Dance on the Volcano – Virtually

These days, we are experiencing a period of extraordinary growth in the Virtual Events space. Let’s face it, air travel isn’t getting any easier as long security lines, service reductions and flight delays take their toll on traveling executives. Recent pandemics from bird to swine flu prompted companies to implement stricter travel policies. When Eyjafjallajökull erupted in southeastern Iceland on April 14, it led to the cancellation of 78% of flights between Europe and the US in the following week. And when everyone thought that chances of this happening again were like winning the lottery twice in a row, nature seemed determined to prove us wrong.

There is another way to meet

Extreme circumstances have exposed global corporations–as well as the meeting industry–to unprecedented tension. Already strained by the global recession, meeting, conference and trade show organizers have suddenly realized how dependent they are on a functioning global travel infrastructure. Many of them are looking at technology to help them mitigate this risk going forward. They are increasingly leveraging virtual event platforms to deliver anything from company-wide training, executive presentations, user conferences, job fairs, product launches, trade shows and more. In doing so, companies can not only cut down on the need for corporate travel, but also build a stronger sense of shared vision and community with employees, prospects, customers and partners.

What’s In it for You?

Virtual events offer many advantages. First, they dramatically increase your reach. Since participants can simply attend from the comfort of their desks, you will be able to draw participants from distant geographies, that would not be able to attend in person. You will also attract busy executives, who can rarely take a day out of their busy schedules, but are happy to spend an hour to view the on-demand session they are interested in, when it is convenient for them.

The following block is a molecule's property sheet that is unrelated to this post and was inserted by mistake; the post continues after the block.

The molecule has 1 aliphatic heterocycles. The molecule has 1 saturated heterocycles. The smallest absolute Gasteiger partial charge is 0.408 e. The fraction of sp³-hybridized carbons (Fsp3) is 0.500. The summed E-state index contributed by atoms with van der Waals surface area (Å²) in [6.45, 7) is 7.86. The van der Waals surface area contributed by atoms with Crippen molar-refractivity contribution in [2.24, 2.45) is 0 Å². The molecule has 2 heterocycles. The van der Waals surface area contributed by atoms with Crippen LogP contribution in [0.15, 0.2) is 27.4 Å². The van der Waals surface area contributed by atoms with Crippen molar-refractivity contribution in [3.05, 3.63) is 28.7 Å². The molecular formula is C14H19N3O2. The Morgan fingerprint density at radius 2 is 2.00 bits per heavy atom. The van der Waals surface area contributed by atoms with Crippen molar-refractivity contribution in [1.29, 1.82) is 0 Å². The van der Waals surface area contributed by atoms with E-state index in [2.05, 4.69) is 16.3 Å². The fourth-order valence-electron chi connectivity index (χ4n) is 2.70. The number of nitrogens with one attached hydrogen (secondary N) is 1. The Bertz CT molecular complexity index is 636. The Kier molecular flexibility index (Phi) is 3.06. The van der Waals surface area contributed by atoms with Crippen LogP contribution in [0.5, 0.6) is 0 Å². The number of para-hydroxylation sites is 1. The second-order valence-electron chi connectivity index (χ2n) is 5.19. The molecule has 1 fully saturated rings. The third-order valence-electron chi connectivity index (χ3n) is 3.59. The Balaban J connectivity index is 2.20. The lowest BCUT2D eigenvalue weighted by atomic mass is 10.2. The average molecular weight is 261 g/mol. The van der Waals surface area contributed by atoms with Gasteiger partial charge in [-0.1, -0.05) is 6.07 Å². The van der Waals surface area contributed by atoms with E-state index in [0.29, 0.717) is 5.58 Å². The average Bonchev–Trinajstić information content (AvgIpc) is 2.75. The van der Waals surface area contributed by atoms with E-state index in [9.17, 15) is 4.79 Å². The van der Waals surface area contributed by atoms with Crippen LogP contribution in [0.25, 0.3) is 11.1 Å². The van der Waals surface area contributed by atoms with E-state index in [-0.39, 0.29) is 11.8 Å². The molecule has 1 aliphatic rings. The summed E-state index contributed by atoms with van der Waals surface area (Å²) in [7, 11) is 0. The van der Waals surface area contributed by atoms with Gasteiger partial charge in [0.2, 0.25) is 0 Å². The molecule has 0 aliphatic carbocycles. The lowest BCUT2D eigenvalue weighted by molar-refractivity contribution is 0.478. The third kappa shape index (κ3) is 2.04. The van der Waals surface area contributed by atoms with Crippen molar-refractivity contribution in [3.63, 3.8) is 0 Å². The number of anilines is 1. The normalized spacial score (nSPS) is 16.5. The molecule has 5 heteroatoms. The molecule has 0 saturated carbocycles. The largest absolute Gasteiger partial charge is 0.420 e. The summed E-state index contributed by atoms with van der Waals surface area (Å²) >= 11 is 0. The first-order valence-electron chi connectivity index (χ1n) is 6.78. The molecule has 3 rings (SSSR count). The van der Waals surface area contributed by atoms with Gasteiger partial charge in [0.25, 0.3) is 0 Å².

As opposed to a physical tradeshow or conference, you get the benefit of gathering in-depth information on the activities, preferences and behavior of each individual participant. You will know which locations they visited and how long they stayed. You can see which sessions they attended, what questions they asked, what collateral they took and whom they networked with. Best of all, you can measure the individual level of engagement with your brand, based on the behavior of attendees over time. Without ever having to ‘touch’ attendees with more emails, you can observe when and how often they are coming back.

Let’s face it, the typical result of a marketing effort is a list of names with phone numbers, email addresses and ratings like ‘Hot Lead.’ When the sales team makes those follow-up calls, 95% of the conversations, interaction and customer intelligence have been lost,  due the difficulty of capturing this information during a busy trade show.

Imagine the value of a lead that includes information like: Director of IT from Boston, Engagement Index: 89 (of 100), viewed the new router presentation for 20 minutes, Asked about integration of Model 246, downloaded Model 246 Datasheet, and Networking White Paper, chatted with support rep for 4 minutes, networked with 3 other IT Execs, came back to the environment 3 times, downloaded datasheet Model 678 and inquired about pricing.

This is the “new normal” with virtual events.

Virtual Engagement – Here to Stay

Large multinational corporations like Cisco, IBM, The Red Cross, Oracle, Glaxo Smith Kline and many others have significantly stepped up their virtual activities. Instead of organizing episodic events that exist only for a number of days, they are moving to Virtual Engagement Centers, where they can connect with their audiences anytime and anywhere. Just like in the physical world, virtual engagement centers are like campuses with many different venues that are run by different departments within the organization. This way, a corporate training event has a completely different look and feel, and does not interfere with the new product launch taking place in another venue with a different audience.

Just like they plan for advertising or PR, leading marketing executives are now incorporating a virtual engagement strategy into their marketing mix. The benefit for organizers is that they reach much larger audiences, even when air travel is not impacted by the environment. A senior executive told me about the advantage the new technology held for him personally: “Our recent virtual event was great because I did not have to travel to 57 different countries to launch our new product.”

Customers are starting to expect a virtual option for industry trade shows and conferences. They don’t have to ask for travel budget to attend the event of their choice. And adding up the time they would spend in the air, waiting rooms, security lines, and taxi queues, it’s no wonder virtual events are showing record attendance numbers. Virtual events are a real win-win for everyone involved and are quickly on their way to becoming an indispensable marketing tool in the business world….even when we’re not at the mercy of a volcano.